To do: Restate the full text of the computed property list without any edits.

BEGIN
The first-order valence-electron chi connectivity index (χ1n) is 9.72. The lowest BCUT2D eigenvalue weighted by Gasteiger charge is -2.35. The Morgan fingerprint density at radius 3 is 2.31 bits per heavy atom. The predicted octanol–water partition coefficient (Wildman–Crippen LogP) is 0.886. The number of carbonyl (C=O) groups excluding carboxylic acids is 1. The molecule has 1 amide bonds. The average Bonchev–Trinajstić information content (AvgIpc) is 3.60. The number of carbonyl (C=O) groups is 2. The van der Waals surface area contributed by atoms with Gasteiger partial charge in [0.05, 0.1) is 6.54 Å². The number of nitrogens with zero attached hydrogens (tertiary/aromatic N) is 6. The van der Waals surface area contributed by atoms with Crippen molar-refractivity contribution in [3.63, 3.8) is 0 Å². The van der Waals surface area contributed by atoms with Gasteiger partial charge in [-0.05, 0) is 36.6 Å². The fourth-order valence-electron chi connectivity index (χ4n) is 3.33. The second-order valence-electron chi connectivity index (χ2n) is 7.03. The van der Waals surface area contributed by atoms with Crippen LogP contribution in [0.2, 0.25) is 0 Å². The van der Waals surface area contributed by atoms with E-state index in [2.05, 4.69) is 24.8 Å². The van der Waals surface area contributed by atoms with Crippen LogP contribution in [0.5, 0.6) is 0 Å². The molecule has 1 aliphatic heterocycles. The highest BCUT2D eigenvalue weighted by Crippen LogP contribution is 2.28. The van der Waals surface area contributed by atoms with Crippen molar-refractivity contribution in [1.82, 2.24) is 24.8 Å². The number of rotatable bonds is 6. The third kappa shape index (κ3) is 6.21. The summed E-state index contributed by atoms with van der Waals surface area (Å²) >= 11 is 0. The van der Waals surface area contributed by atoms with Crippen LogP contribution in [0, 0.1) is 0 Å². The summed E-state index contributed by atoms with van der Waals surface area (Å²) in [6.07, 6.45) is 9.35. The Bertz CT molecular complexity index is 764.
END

The first-order valence-electron chi connectivity index (χ1n) is 9.72. The lowest BCUT2D eigenvalue weighted by Gasteiger charge is -2.35. The Morgan fingerprint density at radius 3 is 2.31 bits per heavy atom. The predicted octanol–water partition coefficient (Wildman–Crippen LogP) is 0.886. The number of carbonyl (C=O) groups excluding carboxylic acids is 1. The molecule has 1 amide bonds. The average Bonchev–Trinajstić information content (AvgIpc) is 3.60. The number of carbonyl (C=O) groups is 2. The van der Waals surface area contributed by atoms with Gasteiger partial charge in [0.05, 0.1) is 6.54 Å². The number of nitrogens with zero attached hydrogens (tertiary/aromatic N) is 6. The van der Waals surface area contributed by atoms with Crippen molar-refractivity contribution in [3.63, 3.8) is 0 Å². The van der Waals surface area contributed by atoms with Gasteiger partial charge in [-0.05, 0) is 36.6 Å². The fourth-order valence-electron chi connectivity index (χ4n) is 3.33. The second-order valence-electron chi connectivity index (χ2n) is 7.03. The van der Waals surface area contributed by atoms with Crippen LogP contribution in [0.2, 0.25) is 0 Å². The van der Waals surface area contributed by atoms with E-state index in [2.05, 4.69) is 24.8 Å². The van der Waals surface area contributed by atoms with Crippen LogP contribution in [0.5, 0.6) is 0 Å². The molecule has 1 aliphatic heterocycles. The highest BCUT2D eigenvalue weighted by Crippen LogP contribution is 2.28. The van der Waals surface area contributed by atoms with Crippen molar-refractivity contribution in [1.82, 2.24) is 24.8 Å². The number of rotatable bonds is 6. The third kappa shape index (κ3) is 6.21. The summed E-state index contributed by atoms with van der Waals surface area (Å²) >= 11 is 0. The van der Waals surface area contributed by atoms with Crippen LogP contribution in [0, 0.1) is 0 Å². The summed E-state index contributed by atoms with van der Waals surface area (Å²) in [6.07, 6.45) is 9.35. The Bertz CT molecular complexity index is 764.